Saturday, July 7, 2012
Twelve Women Detective Stories
Interestingly, most of the writers were male but lady detectives enjoyed quite a vogue in the late 19th and early 20th centuries (a vogue that continues to this day).
As with any anthology the quality is variable but most of the stories are pretty good.
The weakest entry is Gladys Mitchell’s A Light On Murder, a very dull lighthouse murder tale from 1950 (and the most recent story in this volume). But it’s really the only dud story here. Arthur B. Reeves’ The Clairvoyants is a failure but at least it’s an interesting failure, an attempt to combine a story of confidence tricksters with Freudian mumbo-jumbo. Stories involving fake spiritualists usually appeal to me but this one seems rushed and the ending is too pat.
Anna Katharine Green's An Intangible Clue is also a little on the dull side besides being a trifle silly.
That’s the bad news. The good news is that the other nine stories are pretty good.
There are some well-known writers here and some obscure ones, although many of the latter were quite well-known in their day. Baroness Orczy is among those who remain justly famous and her contribution is a Lady Molly of Scotland Yard story, and a very good one - The Man in the Inverness Cape.
Fergus Hume is remembered today mostly for his novel The Mystery of a Hansom Cab. His contribution is one of his tales of the gypsy detective Hagar, certainly one of the most unusual and quirky detectives featured here.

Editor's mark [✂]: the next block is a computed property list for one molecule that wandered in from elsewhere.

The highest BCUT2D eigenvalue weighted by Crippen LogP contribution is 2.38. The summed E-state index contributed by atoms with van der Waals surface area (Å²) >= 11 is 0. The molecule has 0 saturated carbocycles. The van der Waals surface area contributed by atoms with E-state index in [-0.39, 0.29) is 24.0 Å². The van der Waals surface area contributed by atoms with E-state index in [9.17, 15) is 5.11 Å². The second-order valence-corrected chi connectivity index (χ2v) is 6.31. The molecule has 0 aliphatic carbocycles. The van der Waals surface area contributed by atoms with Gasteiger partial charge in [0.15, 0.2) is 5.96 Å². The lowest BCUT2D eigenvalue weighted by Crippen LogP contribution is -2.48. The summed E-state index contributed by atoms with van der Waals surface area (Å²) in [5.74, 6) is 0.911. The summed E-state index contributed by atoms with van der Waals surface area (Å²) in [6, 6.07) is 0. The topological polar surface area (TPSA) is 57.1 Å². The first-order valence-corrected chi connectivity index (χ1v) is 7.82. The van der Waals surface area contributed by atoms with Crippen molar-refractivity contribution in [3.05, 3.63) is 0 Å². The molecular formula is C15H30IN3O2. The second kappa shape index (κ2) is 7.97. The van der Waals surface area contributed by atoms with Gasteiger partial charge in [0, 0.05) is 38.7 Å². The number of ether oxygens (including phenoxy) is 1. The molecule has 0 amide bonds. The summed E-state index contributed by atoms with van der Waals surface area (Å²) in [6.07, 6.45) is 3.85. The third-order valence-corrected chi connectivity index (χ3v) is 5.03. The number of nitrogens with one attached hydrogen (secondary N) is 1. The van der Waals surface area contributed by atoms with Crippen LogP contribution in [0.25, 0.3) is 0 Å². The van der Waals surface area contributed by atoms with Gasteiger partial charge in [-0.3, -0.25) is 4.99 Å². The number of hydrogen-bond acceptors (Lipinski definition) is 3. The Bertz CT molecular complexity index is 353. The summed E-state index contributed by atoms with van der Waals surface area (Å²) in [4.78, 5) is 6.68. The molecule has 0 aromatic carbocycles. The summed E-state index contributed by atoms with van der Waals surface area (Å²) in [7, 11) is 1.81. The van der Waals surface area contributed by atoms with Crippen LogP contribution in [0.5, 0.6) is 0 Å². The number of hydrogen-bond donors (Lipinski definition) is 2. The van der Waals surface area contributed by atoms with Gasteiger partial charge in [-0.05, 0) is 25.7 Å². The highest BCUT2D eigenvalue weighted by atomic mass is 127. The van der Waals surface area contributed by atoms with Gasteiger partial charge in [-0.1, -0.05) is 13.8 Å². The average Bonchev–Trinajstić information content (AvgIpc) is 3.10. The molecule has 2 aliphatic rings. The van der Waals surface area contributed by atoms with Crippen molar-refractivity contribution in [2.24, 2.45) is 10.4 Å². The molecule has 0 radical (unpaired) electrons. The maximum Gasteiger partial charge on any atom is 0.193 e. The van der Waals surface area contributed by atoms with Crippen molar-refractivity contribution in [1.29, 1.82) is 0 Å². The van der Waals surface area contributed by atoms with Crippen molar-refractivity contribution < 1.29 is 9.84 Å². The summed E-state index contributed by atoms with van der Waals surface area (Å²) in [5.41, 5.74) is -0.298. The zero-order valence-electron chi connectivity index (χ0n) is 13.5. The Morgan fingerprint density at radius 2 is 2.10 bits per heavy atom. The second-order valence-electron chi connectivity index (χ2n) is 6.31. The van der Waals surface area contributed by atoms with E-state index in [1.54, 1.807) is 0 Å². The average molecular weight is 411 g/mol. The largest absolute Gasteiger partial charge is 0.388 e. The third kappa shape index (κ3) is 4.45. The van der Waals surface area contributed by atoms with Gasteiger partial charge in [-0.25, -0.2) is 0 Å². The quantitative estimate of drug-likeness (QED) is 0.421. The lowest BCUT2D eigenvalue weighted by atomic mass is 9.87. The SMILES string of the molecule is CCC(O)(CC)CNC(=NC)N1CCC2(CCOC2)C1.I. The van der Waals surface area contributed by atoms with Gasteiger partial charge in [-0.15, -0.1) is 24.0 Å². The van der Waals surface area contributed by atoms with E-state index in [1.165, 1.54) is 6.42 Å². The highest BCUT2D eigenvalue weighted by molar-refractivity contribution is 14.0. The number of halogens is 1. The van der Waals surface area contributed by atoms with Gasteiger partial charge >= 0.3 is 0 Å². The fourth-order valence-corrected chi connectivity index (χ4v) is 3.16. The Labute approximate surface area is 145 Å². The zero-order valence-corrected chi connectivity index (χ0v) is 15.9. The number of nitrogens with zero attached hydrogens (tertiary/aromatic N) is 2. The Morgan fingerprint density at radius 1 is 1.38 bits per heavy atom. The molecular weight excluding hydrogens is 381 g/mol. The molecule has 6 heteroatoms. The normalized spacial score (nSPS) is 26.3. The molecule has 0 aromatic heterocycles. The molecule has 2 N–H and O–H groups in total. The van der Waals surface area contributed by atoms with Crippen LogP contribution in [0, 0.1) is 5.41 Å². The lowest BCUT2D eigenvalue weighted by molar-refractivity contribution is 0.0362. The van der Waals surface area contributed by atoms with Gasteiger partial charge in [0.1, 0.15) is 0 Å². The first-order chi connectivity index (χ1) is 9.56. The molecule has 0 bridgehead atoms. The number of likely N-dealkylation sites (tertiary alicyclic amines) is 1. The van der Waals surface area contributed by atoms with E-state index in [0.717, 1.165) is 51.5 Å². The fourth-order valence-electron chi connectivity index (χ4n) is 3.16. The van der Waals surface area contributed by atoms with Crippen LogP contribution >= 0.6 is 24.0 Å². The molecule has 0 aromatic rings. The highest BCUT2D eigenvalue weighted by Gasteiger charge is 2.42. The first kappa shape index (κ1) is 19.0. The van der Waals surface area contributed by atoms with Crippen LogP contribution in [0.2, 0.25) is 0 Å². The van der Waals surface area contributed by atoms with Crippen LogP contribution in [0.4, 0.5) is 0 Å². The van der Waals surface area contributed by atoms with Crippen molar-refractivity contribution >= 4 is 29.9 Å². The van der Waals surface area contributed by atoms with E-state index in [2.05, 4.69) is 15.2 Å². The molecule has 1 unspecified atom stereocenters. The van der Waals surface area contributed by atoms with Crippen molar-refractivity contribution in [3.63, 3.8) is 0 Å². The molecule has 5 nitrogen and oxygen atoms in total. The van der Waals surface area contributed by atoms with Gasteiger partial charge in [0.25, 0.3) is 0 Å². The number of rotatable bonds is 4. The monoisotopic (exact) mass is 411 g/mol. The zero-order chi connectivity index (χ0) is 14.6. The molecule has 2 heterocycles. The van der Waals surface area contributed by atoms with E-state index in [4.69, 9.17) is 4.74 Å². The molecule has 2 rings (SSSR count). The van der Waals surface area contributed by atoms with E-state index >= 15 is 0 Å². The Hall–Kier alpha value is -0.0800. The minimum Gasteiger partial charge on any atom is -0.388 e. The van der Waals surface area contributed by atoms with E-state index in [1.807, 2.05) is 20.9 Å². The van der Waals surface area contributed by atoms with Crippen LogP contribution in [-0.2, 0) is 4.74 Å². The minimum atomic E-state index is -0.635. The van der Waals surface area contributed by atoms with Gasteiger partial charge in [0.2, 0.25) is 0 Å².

The earliest story in the collection is the anonymously authored The Mysterious Countess from a collection called The Revelations of a Lady Detective. Written in 1861 it is not just the first appearance of a female detective but dates from the earliest years of the detective story when the genre was only just beginning to take its modern shape. The heroine, Mrs Paschal, goes undercover. A mastery of disguise was of course a vital necessity to any nineteenth century fictional sleuth.
These are not all murder stories. Catherine Louisa Pirkis’s Drawn Daggers (despite its lurid title) is not a tale of murder but it still presents a challenge to Miss Brooke which she solves with her customary skill.
Hugh C. Weir’s The Man with Nine Lives tells of an unfortunate man who has survived no less than eight attempts on his life but the famous detective Madelyn Mack with discover that all is not as it seems. For my money this is one of the strongest entries in the anthology.
Even better is F. Tennyson Jesse’s Lot’s Wife, a very dark and twisted tale.
Grant Allen’s The Cantakerous Old Lady strikes a lighter note and is entertaining and rather charming.
L.T. Meade and Robert Eustace were an interesting male and female literary team and Mr Bovey’s Unexpected Will is fun, as are most of their stories.
Henry Cecil’s On Principle rounds off the anthology with a cynical but amusing twist and provides a suitable end point since it feels far more modern than any of the other stories.
These stories mostly date from a time when female fictional detectives were expected to be both ladylike and feisty. They rely mostly on their wits although at least one of the Victorian lady detectives has cause to regret that she lefty her trusty Colt revolver at home.
On the whole quite a strong anthology and certainly worth picking up.